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Oakland North Election Day Live Blog

on November 3, 2020


* The school board races and the District 3 and District 7 City Council races will head to ranked choice runoffs

Oakland City Council District Elections


District 1

Dan Kalb   54.21%    Steph Dominguez Walton   30.69%        Tri Ngo   13.91%


District 3

Carroll Fife   47.71%     Lynette Gibson McElhaney 31.57%       Seneca Scott  6.87% 

Meron Semedar  6.64%      Alexus Taylor  4.37%       Faye Taylor 2.28%


District 5

Noel Gallo  52.91%    Richard Santos Raya 30.51%      Zoe Lopez-Meraz  15.96%


District 7

Robert Bob  24.10%       Aaron Clay   15.55%       Marcie Hodge   13.57%

Marchon Tatmon   9.09%


Member, City Council At-Large

Rebecca Kaplan   48..76%      Derreck B. Johnson    42.02%  Nancy Sidebotham    7.28%


Oakland City Attorney

Barbara Parker  80.41%         Eli Ferran    19.13%


School Director

District 1

Sam Davis   46.86%   Austin Dannhaus   34.93%    Stacy Thomas   17.83%


District 3

Vancedric Williams   37.9%    Maiya Edgerly    26.38%     Cherisse Gash    18.37%   

Mark Hurty    9.17%      Maximo Santana     7.79%


District 5

Mike Hutchinson    40.63%     Leroy Roches Gaines  30.65%    Sheila Pope-Lawrence 17.54%        Jorge C. Lerma      10.96%


District 7

Clifford Thompson    29.43%     Ben Coach Tapscott    27.79%    Kristina Molina  19.49%   

Bronché Taylor    11.42%       Victor Javier Valerio   11.09%



Measure Z: City of Alameda, Housing

No 58.98%   Yes  41.02%

The city of Alameda voted to reject amendments to repeal the prohibitions against building multi-family housing and limits on density.


Measure QQ: City of Oakland, Youth Vote

Yes  67.13%      No 32.87%

The City of Oakland has voted to allow 16-year-olds to vote for Office of School Board Director


Measure RR: City of Oakland, Fine Limit

Yes 59.70%  No 40.30% 

The $1,000 cap on fines for violations of ordinances or the Oakland Municipal Code set for review by the city council.


Measure S1: City of Oakland, Police Commission

Yes 80.81%     No 19.12% 

Residents vote for the creation of Office of Inspector General investigate the city’s handling of complaints, investigations and lawsuits involving police misconduct


Measure GG: City of Berkeley, Ride Hailing Services Tax

Yes 60.05%    No 39.95%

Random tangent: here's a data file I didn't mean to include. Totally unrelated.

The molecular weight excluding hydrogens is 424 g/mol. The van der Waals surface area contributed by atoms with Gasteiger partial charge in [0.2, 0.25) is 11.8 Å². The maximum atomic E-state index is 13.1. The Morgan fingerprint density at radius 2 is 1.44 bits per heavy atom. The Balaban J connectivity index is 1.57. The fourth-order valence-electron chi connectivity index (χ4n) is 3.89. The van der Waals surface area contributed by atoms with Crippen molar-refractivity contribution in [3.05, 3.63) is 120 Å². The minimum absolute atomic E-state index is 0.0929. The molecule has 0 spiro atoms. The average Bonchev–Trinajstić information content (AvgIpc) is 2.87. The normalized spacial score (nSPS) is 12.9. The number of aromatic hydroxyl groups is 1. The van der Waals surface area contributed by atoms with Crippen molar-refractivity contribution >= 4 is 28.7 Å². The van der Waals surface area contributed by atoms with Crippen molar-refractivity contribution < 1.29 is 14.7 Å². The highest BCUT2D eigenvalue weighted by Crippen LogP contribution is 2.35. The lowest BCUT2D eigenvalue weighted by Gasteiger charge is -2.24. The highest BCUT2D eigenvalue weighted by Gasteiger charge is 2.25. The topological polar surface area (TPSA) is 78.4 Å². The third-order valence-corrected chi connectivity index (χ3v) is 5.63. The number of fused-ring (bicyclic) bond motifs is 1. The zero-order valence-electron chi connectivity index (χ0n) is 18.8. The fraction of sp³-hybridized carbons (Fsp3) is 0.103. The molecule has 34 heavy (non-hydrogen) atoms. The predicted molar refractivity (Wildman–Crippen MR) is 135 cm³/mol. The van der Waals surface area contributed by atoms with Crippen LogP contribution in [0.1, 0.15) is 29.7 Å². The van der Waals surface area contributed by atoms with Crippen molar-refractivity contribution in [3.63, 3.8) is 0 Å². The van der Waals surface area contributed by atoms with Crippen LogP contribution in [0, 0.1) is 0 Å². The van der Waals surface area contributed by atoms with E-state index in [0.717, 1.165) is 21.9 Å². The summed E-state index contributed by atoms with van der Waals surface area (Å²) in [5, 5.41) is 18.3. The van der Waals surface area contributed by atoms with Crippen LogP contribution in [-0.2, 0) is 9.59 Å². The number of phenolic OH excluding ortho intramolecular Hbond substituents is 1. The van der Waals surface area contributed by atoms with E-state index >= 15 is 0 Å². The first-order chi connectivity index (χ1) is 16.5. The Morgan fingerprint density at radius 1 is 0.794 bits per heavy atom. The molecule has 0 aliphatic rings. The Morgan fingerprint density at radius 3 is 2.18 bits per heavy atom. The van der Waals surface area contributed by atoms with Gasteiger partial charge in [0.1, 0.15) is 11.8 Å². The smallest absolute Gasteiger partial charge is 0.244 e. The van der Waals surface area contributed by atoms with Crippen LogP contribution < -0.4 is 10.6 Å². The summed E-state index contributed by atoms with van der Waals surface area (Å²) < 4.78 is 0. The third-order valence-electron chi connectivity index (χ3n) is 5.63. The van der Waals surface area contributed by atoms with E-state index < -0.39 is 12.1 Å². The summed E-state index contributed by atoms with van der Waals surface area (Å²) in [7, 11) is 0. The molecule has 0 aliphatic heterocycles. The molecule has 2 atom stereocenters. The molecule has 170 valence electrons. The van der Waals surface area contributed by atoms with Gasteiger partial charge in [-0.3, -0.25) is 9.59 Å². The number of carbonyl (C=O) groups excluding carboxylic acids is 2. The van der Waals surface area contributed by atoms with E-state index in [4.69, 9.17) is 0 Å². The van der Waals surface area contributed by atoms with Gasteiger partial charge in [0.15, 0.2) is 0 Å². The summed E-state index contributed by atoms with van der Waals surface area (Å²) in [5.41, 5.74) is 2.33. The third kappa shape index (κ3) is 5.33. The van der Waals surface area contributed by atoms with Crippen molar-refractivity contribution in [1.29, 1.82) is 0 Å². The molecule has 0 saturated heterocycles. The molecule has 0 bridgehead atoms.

New $0.50 tax per trip for all private trips originating from Berkeley and $0.25 per trip for shared trips through which the city hopes to raise $910,000 per year


Measure JJ: City of Berkeley, Mayor and City Councilmember Pay Increase 

Yes   64.50%      No   35.50%

City of Berkeley votes to increase the mayor and council members’ salaries — the mayor will now earn approximately $107,300 annually, up from $61,304, while council members will earn $67,599 from $38,695


Measure MM: City of Berkeley, Rent and Eviction

Yes  54.25%    No  45.75%

Reprieve for tenants during emergencies. Landlords are now prohibited from evicting tenants for not paying rent during a State or local emergency





And the polls have closed!

We’re signing off for the evening, back tomorrow morning.


Updates from Elmhurst Unified

Jovon Jenkins says there was a short line to vote but it moved quickly. He’s a pro-gun voter and votes Democrat.

“I wish there was a different party that was in between and that looks at both sides but we only have Democrats and Republicans,” he said.  

Carmen Salazar and Clifford Thompson hold signs up to get voters attention.

Thompson is a school board candidate for District 7. He’s been an educator for 40 years. He wants neighborhood schools and is in favor of Prop 16, (Should California end its ban on affirmative action?) “There’s been a lot of talking, I’m not sure there’s a lot of doing. I want an outcome,” he said.

Ryan Goldman, an election worker from Rock Ridge, said there has been a steady stream of voters coming in to the polling place at Elmhurst Unified. Most were just coming to drop off a ballot, but of those who did come to vote, no one had to wait in line.